Each week, we run a sampling of the letters received to our editorial inbox here in AVmail. One letter that's particularly relevant, informative, or otherwise compelling will headline this section as our "Letter of the Week," and we'll send the author an official AVweb baseball cap as a "thank you" for interacting with us (and the rest of our readership). Send us your comments and questions using this form. Please include your mailing address in your e-mail (just in case your letter is our "Letter of the Week"); by the same token, please let us know if your message is not intended for publication.
Letter of the Week: Clearance Change Overdue
The change to the FAA "Taxi to Runway" clearance is way overdue. ICAO procedures (in use outside the U.S.) require that a pilot receive a clearance to cross each individual runway when taxiing from any point on an airport to another point on the airport.
This has been a set-up for U.S. pilots, used to FAA regs and unaware of ICAO procedures, to have a runway incursion when outside the U.S.
I routinely fly in Canada, and not only are you permitted to use your cell phone in flight, you are actually encouraged to use it for things like border crossings, emergency situations like a radio failures, etc. It's also legal to use your cell phone to call the FBO, arrange fuel, transportation, pizza delivery, etc. The only time using your cell phone is not recommended is during flight in IMC.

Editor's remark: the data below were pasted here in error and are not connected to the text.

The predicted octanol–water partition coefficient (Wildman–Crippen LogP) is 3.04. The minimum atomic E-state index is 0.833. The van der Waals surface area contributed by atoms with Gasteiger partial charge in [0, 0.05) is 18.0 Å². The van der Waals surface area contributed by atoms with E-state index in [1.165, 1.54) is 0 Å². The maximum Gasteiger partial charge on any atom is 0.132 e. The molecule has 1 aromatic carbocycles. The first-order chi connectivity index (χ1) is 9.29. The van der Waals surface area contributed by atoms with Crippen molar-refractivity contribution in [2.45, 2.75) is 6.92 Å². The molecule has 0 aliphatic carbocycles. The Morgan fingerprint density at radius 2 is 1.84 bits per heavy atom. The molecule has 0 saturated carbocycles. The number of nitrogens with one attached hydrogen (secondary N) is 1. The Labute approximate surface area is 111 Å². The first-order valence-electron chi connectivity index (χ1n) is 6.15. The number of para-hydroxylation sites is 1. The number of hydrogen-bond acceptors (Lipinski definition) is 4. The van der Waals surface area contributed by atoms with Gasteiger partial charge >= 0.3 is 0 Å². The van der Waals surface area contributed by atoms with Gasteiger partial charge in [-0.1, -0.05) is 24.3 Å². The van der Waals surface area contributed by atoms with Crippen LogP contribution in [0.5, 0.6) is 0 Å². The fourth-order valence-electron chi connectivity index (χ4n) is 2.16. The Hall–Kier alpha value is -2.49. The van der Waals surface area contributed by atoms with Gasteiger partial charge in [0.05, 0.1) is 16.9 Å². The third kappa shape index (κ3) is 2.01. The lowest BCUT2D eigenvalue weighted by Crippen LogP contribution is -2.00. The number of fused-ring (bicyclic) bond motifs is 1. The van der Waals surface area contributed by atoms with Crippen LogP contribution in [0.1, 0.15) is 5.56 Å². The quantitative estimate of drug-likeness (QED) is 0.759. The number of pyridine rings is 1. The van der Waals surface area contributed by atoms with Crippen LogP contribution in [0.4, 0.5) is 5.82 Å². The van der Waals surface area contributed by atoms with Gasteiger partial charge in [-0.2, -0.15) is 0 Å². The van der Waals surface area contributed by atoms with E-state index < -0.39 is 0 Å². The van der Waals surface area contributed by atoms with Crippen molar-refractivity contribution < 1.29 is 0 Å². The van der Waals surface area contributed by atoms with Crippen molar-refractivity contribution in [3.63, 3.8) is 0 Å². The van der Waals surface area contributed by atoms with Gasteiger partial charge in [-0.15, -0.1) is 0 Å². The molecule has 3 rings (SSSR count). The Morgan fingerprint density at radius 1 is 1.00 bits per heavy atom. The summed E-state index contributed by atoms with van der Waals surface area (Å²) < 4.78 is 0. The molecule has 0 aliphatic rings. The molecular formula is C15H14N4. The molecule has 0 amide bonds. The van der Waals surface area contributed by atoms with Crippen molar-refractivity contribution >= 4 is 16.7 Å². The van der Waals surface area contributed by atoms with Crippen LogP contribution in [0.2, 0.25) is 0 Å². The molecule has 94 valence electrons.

I remember sending an e-mail to Garmin some time ago with the suggestion they develop an add-in board to their G400/500 series of navigators which would add LORAN capability. Never really heard back. I have always thought it would have been a near no-brainer.
I have two panel-mounted GPS receivers because I believe in redundancy. Most pilots do. Adding LORAN is simply an extension, and with all the logic and display already in place, it simply is the logical extension. As letter writers so nicely stated, LORAN is the reasonable and cost-effective solution to providing all users of navigation services redundancy.
But this may be simply too rational for our government leaders to deal with.
J. T. McDuffie
It's plain to see how little knowledge the average aviation user of GPS has with regards to LORAN-C and E-LORAN by the number of responses to AVmail. I used LORAN-C (in Canada) in the days before GPS and found it wanting only before the mid-continent chain. After that, it served my purposes just great. E-LORAN should be carried on with and the technology incorporated into GPS receivers for true backup. And consider the bragging rights of another antenna on the airframe!
Our hearts and prayers go out to the Colemill Enterprises staff at Cornelia Fort Airpark. My wife and I have used Cornelia Fort for the last few years to visit our family in Nashville. They have always bent over backwards to take care of us, including putting our airplane in a hangar on Christmas day to thaw out following an ice storm. An excellent operation with excellent staff. We wish them the best and hope for them to rebuild soon.